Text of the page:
Rainer Werner Fassbinder, speculated upon the place Schroeter and his films might some day hold for the history of cinema: Werner Schroeter will one day have a place in the history of film that I would describe in literature as somewhere between Novalis, Lautréamont, and Louis-Ferdinand Céline; he was an ‘underground’ director for ten years, and they didn’t want to let him slip out of this role. Werner Schroeter’s grand cinematic scheme of the world was confined, repressed, and at the same time ruthlessly exploited. His films were given the convenient label of ‘underground’, which transforms them in a flash into beautiful but exotic plants that bloomed so unusually and so far away that basically one couldn’t be bothered with them, and therefore wasn’t supposed to bother with them. And that’s precisely as wrong as it is stupid. For Werner Schroeter’s films are not far away; they’re beautiful but not exotic. On the contrary.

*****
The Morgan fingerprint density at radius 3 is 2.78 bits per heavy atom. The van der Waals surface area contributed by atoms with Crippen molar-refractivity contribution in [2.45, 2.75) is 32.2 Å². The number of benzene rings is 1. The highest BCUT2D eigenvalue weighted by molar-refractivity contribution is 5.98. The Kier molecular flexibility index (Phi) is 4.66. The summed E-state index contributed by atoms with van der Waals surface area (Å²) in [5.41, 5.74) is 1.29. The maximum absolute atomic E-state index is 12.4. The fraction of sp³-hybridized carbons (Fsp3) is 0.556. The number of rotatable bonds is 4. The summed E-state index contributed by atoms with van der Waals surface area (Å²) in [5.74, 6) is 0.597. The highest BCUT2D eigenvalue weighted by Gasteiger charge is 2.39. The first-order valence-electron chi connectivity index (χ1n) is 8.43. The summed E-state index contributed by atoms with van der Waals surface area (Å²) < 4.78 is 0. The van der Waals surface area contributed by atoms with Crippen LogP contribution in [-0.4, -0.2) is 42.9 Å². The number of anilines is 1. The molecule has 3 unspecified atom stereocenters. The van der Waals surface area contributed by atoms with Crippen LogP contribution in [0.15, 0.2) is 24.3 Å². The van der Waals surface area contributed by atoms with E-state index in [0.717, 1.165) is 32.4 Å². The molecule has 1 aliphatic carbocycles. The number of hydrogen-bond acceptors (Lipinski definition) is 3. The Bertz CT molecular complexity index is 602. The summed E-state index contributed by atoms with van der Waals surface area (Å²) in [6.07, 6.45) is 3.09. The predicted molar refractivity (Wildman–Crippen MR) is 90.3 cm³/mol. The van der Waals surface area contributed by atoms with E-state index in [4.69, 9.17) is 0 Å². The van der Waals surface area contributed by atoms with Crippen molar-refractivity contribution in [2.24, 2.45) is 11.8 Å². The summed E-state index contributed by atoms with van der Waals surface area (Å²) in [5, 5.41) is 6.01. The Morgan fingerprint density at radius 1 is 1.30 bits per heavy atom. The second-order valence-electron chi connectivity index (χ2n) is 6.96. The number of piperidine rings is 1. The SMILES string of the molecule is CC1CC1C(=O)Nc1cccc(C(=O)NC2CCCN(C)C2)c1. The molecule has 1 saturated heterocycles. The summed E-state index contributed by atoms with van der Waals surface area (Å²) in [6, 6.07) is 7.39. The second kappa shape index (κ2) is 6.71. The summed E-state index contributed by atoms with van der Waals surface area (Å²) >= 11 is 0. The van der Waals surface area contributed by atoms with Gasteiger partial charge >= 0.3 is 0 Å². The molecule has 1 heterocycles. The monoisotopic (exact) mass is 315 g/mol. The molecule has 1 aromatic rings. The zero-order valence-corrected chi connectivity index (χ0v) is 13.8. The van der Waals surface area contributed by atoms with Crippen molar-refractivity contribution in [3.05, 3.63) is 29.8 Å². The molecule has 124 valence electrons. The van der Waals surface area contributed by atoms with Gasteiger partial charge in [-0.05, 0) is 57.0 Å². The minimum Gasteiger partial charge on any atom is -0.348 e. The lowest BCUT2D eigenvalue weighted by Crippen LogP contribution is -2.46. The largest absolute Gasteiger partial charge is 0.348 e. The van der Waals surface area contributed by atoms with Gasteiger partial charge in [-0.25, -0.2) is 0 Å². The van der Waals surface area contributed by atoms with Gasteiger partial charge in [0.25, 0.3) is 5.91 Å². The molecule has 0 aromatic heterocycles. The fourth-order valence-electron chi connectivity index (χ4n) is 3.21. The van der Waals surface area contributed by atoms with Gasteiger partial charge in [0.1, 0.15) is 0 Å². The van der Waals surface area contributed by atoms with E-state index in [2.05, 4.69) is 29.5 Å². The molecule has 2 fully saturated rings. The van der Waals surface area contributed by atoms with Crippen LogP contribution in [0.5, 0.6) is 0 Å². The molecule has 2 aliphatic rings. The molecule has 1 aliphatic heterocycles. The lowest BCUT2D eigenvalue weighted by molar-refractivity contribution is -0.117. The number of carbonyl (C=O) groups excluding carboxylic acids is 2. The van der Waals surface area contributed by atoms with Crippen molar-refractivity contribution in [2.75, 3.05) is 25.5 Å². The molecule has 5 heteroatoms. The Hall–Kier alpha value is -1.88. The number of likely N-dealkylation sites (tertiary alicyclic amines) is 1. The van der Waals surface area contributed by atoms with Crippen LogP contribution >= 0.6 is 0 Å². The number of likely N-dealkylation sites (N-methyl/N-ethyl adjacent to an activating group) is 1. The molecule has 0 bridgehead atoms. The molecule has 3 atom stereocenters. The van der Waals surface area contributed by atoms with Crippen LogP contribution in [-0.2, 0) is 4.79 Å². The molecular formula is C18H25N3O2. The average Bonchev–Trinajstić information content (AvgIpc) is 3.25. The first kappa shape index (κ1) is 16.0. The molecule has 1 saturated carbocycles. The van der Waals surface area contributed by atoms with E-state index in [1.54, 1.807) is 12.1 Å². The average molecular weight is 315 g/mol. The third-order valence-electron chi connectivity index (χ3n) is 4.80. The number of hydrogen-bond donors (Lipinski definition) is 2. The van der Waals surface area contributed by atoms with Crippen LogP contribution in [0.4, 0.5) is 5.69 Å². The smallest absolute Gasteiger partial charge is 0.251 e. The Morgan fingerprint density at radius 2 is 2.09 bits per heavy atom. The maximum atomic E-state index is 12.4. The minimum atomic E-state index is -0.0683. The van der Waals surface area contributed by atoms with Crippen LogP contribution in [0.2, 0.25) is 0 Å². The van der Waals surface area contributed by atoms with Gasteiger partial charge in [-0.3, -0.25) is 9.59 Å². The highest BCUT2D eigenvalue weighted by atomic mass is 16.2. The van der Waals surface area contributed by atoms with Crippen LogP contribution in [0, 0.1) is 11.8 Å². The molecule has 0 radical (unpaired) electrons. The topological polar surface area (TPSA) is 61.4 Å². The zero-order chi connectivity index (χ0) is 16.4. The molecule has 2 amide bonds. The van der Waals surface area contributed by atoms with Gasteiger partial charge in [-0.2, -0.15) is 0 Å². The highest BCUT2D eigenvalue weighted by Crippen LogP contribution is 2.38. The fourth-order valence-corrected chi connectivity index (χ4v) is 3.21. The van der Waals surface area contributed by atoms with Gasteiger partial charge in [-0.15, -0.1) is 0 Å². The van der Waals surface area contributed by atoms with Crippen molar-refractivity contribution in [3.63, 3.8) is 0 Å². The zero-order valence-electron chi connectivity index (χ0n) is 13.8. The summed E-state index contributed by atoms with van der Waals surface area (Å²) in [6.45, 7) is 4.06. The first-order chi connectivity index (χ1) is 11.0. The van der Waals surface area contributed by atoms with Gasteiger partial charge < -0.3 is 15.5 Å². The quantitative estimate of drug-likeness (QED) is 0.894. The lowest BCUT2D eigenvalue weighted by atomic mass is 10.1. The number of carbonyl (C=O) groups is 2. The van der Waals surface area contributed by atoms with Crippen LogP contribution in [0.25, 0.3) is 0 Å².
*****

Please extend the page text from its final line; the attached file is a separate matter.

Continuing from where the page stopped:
The Films of Max Ophuls Max Ophuls (1902-1957) was a supreme stylist of the cinema and a master storyteller of romance, doomed love and sexual passion. Fusing the subject of his stories with his endlessly mobile camera, he choreographed emotion, overflowing into ecstatic and extended moments that merge images of desire with desire for cinema. As his themes focus so closely on people and their extreme feelings, performance and star presence are of the essence in Ophuls’ cinema, and it is often in dance sequences that all of these elements intertwine: in Liebelei (1932), Fritz and Christine fall in love while dancing to a mechanical jukebox, surrounded by mirrors and caught in their movement by the movement of the camera; in Earrings of Madame de… (1953), Louise and Donati’s flirtation develops into amour fou across a series of sequences in which camera, mirrors, human emotions and dance fuse and fragment. Ophuls was a truly international director, born, emblematically, in the Saar, a small state located between France and Germany. His filmmaking career began in Berlin in the early 1930s, in the aftermath of the transition to sound and just before the Nazi party came to power. After 1933, unlike many of his contemporary ethnic exiles, Ophuls attempted to remain in Europe, moving to France, where he worked – with films produced also in Italy and Holland – until forced to move to the US by the German occupation of 1941. Ophuls was the last of the exiles to arrive in Hollywood and found the environment hard. He was comparatively unknown, lacking a U.S. success as a “calling card,” and he came up against studio intransigence with his insistence on persisting with his own idiosyncratic shooting style. His elegant, elongated takes often overstepped the limits of conventional editing rhythm so that disapproving, self-righteous editors would chop his shots or break them up with cutaways (sometimes with the connivance of audience-nervous producers). But Ophuls also flourished in Hollywood, relishing the opportunities offered by highly skilled technicians, the studio sets with walls and staircases that could be moved at will, the tracks, cranes and so on, altogether the most advanced mechanisms of cinema in the